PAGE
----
In the face of societal expectations to marry a man who’s a bread winner, rapper Rocky Rivera says, Fuck a diamond ring. Instead, she goes by her own rules and focuses on her own hustle. In her song, “Turn You,” Rivera raps about her rejection of gender roles over a nostalgic beat that lends a smooth, easy flow to her candid lyrics.
[jump] Last month, Beatrock Music released a music video for “Turn You.” The song was originally released in 2015 as part of Rivera’s Nom De Guerre, a powerful six-song project that confronted subjects such as class, race, and gender.
Shaking up the status quo while maintaining lyrical flow is no new territory for the San Francisco MC. Rivera uses her music as a platform to bring critical dialogue to the masses in a way that is both entertaining and accessible. With the premiere of the “Turn You” video, she draws the listener’s attention back to her music, and to the song’s prevailing subject: feminism.
In comparison to her earlier song “Pussy Kills,” an anthem of feminine strength and solidarity, “Turn You” takes a more explanatory approach. Rivera breaks down her definition of feminism for those who have yet to get with the program, simplifying the subject without minimalizing its importance. Through a recent email exchange with the Express, Rivera explained, “After releasing ‘Pussy Kills,’ I thought I should be more straightforward in my messaging, for all those young men and women who are still hesitant to call themselves feminists.”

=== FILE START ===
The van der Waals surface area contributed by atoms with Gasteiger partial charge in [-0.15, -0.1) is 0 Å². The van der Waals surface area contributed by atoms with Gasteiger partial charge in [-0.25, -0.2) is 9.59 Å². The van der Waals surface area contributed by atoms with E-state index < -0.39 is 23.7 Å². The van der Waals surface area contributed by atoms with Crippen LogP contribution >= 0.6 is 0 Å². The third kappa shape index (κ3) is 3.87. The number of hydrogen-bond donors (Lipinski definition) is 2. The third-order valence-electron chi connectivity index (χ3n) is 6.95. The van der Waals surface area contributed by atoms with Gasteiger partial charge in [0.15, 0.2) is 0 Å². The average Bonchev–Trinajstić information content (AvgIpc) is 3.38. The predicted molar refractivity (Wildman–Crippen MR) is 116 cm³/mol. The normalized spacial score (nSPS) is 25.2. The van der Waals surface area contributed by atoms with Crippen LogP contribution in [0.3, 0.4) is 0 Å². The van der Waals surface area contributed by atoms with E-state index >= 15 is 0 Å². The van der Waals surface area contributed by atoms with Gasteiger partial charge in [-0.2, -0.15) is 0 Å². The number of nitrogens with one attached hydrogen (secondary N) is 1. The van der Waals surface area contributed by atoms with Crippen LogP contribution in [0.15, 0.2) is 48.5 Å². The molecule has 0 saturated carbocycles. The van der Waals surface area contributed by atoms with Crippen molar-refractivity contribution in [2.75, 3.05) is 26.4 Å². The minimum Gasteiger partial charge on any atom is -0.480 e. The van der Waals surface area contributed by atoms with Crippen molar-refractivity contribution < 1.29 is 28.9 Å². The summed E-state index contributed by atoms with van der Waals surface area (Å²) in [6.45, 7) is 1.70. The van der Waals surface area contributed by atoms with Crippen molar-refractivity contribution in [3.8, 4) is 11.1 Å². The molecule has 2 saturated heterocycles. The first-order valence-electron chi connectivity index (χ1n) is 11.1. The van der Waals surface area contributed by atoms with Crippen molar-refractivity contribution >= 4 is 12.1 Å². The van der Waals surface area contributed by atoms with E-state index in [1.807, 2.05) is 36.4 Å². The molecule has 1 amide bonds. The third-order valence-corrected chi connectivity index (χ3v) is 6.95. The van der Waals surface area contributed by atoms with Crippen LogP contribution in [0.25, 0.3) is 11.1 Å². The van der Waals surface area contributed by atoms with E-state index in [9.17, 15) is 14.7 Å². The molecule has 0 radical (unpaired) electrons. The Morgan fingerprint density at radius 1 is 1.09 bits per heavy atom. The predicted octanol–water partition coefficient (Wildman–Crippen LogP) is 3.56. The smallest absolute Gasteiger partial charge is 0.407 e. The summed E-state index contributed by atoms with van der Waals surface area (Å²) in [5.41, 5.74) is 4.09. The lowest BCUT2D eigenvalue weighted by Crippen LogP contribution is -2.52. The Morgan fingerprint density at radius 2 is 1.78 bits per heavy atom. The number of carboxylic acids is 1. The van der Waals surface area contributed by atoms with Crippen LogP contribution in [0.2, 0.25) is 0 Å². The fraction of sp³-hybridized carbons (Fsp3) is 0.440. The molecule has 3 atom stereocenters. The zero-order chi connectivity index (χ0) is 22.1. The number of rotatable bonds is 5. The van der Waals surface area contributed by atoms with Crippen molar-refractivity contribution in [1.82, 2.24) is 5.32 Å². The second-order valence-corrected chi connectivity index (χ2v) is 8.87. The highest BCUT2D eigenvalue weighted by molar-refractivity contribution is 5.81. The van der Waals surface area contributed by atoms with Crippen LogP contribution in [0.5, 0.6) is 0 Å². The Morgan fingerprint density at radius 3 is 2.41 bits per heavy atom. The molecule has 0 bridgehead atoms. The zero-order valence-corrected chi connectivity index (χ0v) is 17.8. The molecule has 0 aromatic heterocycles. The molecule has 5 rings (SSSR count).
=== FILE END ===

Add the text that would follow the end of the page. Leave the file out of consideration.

Rivera uses her music to empower women and challenge common assumptions about their capabilities. “We deserve the same rights, the same pay, and the same privacy as our male counterparts. Systematically, women have a more difficult time excelling because of industry sexism.”
Although hip-hop has long been a platform for progressive thought, it’s no secret that women are underrepresented in the scene. Rivera isn’t afraid to use her music to discuss complex issues and rally for social justice, and she makes a powerful statement with “Turn You.”
“I make music that I want to hear, that represents the diversity of thought that women encompass. My music doesn’t represent everyone, but the topics I discuss move towards more authentic inclusivity.”
Her message is perfectly summed up in the final line of the last verse of the song as she raps, My fate is greater than the gender you assign to me.